Averages are misleading — When you look at data points on a very large scale, averages water down spiked sustained CPU usage. The above graph shows the average CPU utilization is about 7%. When you look at the P95 & P99 of the same data you see a slightly different picture.

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P95 of CPU utilisation
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P99 of CPU Utilisation

Use percentiles instead — In the above two images you can see the CPU utilisation is around 16% and 22% respectively for the 95 and 99 percentile measurement, which is significantly higher than the average measurement. These two measurements paint a more accurate picture of the CPU load profile and the compute capacity you need to configure. It’s generally a good idea to have your elasticity desired state configure to P95, Average to Min & P99 configured to Max.

The same metrics can be plotted for RAM as well — Most cloud service providers don’t let you do this out of the box due to limitations in the hypervisor but Momenton has you covered. To enable memory metric collect checkout this repo 💻 https://github.com/momenton/aws-memory-monitor

It is a common practice to see organizations turn off their non-production infrastructure at nights or over the weekends. But with more organisations choosing to have geographically distributed teams working in different timezones, turning off infrastructure is not always feasible.

Also, it is important to ask yourself how many times you have walked into work on a Monday morning to discover that not all your infrastructure has booted as expected. Teams that move fast tend and update their infrastructure-as-code often and may encounter issues more frequently. Broken infrastructure reduces productivity drastically so this is another reason to leverage elasticity instead of turning off infrastructure. In our experience at Momenton, we’ve discovered more often than not the productivity loss from infrastructure issues outweigh the cost gain of turning off the infrastructure over the weekend.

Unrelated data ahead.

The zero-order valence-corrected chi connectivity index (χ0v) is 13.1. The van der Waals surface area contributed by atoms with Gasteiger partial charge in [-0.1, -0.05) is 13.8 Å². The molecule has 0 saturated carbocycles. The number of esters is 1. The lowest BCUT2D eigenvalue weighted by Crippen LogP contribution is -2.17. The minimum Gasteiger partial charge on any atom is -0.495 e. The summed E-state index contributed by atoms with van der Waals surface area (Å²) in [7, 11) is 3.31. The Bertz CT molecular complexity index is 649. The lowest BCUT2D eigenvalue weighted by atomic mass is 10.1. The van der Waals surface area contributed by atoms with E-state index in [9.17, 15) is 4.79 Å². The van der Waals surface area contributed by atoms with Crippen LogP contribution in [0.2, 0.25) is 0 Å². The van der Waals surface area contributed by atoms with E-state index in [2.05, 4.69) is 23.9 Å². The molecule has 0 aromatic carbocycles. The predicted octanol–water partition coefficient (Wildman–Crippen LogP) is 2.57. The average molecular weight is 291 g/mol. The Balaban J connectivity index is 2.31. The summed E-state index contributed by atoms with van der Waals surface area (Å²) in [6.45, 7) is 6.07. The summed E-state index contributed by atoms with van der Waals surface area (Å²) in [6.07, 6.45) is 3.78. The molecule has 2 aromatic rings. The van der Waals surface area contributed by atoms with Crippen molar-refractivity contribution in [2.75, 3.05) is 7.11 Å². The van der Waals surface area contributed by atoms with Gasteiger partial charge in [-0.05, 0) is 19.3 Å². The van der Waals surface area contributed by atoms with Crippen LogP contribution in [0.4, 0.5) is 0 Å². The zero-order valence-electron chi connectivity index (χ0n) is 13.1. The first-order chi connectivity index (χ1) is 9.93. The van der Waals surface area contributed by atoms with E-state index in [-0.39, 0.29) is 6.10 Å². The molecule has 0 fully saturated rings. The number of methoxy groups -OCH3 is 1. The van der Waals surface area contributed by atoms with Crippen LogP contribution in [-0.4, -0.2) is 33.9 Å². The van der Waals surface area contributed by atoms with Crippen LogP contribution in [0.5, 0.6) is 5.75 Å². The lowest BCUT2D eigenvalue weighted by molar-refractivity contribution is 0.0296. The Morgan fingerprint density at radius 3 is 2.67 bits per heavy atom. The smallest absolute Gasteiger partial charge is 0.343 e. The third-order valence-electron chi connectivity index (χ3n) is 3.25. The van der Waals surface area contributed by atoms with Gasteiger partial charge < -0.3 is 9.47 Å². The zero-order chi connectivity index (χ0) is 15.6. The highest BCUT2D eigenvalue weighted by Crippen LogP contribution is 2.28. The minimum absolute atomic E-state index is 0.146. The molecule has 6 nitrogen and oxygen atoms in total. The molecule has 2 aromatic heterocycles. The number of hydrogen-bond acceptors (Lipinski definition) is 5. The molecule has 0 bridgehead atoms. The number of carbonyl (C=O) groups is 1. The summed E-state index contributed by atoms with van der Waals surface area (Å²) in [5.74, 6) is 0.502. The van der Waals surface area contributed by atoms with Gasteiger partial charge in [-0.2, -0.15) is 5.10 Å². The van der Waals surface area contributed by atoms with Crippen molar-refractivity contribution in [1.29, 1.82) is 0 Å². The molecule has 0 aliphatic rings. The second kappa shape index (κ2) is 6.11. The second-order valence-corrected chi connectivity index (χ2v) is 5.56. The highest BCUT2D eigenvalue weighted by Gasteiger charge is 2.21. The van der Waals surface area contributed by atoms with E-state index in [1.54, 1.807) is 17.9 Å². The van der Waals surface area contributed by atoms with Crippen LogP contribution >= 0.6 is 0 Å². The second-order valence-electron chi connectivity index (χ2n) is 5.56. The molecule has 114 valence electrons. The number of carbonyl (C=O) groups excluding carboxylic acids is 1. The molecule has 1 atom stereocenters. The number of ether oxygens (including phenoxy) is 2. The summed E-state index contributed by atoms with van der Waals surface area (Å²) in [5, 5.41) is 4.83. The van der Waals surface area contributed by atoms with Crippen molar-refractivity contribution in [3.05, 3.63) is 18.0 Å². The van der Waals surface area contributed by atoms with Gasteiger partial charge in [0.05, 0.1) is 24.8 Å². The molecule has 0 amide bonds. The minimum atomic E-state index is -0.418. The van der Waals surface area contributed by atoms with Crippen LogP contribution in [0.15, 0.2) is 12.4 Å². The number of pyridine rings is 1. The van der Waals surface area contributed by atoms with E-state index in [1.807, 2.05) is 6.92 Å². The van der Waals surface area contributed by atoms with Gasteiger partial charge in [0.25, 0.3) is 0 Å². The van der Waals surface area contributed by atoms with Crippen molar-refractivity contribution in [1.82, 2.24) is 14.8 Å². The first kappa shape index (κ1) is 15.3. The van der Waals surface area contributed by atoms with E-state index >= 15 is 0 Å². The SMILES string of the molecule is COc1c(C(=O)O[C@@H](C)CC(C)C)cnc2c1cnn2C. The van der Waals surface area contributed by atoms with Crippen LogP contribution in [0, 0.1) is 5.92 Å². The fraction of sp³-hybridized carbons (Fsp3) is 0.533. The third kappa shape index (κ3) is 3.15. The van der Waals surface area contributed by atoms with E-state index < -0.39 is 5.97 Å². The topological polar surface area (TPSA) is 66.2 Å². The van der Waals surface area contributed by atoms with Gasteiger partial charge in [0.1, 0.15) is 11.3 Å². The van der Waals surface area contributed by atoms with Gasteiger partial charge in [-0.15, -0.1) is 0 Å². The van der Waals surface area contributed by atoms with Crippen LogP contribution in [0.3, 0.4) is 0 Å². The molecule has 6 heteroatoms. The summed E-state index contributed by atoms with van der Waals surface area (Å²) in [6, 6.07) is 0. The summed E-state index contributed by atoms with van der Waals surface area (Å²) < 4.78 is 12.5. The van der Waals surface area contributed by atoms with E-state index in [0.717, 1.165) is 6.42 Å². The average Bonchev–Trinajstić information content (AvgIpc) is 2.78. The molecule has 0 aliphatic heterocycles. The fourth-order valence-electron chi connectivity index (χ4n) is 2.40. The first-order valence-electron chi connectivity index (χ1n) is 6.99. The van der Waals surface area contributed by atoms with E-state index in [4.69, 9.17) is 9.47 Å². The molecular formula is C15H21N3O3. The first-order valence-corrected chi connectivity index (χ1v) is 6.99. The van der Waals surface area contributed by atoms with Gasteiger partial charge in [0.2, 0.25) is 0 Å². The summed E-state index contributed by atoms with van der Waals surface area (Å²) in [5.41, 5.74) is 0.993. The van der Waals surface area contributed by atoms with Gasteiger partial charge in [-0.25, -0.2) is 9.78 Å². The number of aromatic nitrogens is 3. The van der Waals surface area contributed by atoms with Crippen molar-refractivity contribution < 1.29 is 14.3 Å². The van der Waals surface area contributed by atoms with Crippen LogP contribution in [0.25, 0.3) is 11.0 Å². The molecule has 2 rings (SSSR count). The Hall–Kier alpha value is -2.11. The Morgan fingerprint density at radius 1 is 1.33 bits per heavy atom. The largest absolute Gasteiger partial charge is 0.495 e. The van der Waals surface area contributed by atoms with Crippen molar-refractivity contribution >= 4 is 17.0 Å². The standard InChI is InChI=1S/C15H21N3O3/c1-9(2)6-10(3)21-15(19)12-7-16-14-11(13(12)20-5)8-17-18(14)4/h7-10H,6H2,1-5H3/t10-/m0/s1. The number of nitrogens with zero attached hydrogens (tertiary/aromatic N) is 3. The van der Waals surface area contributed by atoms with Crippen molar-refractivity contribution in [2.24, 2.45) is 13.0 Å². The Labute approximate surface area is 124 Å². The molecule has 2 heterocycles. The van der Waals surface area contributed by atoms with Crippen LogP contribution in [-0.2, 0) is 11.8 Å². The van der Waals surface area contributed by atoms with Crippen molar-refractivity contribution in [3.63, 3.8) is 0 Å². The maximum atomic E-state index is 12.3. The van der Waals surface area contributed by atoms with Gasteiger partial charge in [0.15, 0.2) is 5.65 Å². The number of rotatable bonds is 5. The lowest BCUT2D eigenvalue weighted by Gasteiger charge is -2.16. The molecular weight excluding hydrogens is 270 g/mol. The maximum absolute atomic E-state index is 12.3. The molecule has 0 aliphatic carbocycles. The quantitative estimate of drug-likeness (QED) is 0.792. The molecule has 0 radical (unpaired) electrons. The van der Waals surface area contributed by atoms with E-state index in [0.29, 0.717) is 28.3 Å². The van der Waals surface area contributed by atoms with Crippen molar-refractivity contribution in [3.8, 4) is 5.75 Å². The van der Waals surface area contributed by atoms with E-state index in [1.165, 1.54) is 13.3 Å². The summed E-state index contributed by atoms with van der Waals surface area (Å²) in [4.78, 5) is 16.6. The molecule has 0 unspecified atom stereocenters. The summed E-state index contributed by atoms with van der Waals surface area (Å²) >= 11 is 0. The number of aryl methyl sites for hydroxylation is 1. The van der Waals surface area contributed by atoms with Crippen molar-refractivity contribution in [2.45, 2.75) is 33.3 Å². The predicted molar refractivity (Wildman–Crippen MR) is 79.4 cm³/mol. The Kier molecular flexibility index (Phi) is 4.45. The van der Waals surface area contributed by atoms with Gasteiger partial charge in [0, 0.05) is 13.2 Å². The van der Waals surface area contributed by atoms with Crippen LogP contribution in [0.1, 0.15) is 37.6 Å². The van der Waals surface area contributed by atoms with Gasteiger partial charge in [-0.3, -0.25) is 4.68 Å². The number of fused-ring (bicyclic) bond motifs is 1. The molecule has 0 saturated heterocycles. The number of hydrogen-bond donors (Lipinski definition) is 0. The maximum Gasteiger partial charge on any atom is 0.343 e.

An organisation that takes the approach of leaving their infrastructure always-on will enable their teams to work in multiple time-zones and flexible work hours. Kubernetes allows for clusters to scale from hundreds of nodes to just a couple without any manual intervention. Resource allocation can also be changed for all the containers in a matter of seconds with just a call to its API.

Once you have understood the compute requirement of your workload, you will need a platform that will allow for the optimisations of the use of your servers. This is where Kubernetes & its Bin Packing feature comes in.

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Bin Packing works just like the game Tetris. Consider each of the pieces in the game to be application workloads. Kubernetes takes these containers workloads and places them on the same server for maximum utilisation of the resources. The security, resource utilization and isolation of these containers is also managed by Kubernetes but this is a topic for another blog post.

Kubernetes allows you to think of compute resources (CPU & RAM) as a pool instead of different servers. This paradigm of approach allows to look at the entire compute requirement across the organisation and hand off the divvying of these resources to Kubernetes.

In these uncertain times, most organisations are looking to optimise their spend where ever they can. Momenton has developed a number of tools to allow for easy visualization of metrics that can be turned into actionable insights. Optimising compute utilization is just the start, please reach out to hello@momenton.com.au to understand how Momenton can help your organization with this and more.

Momenton

Momenton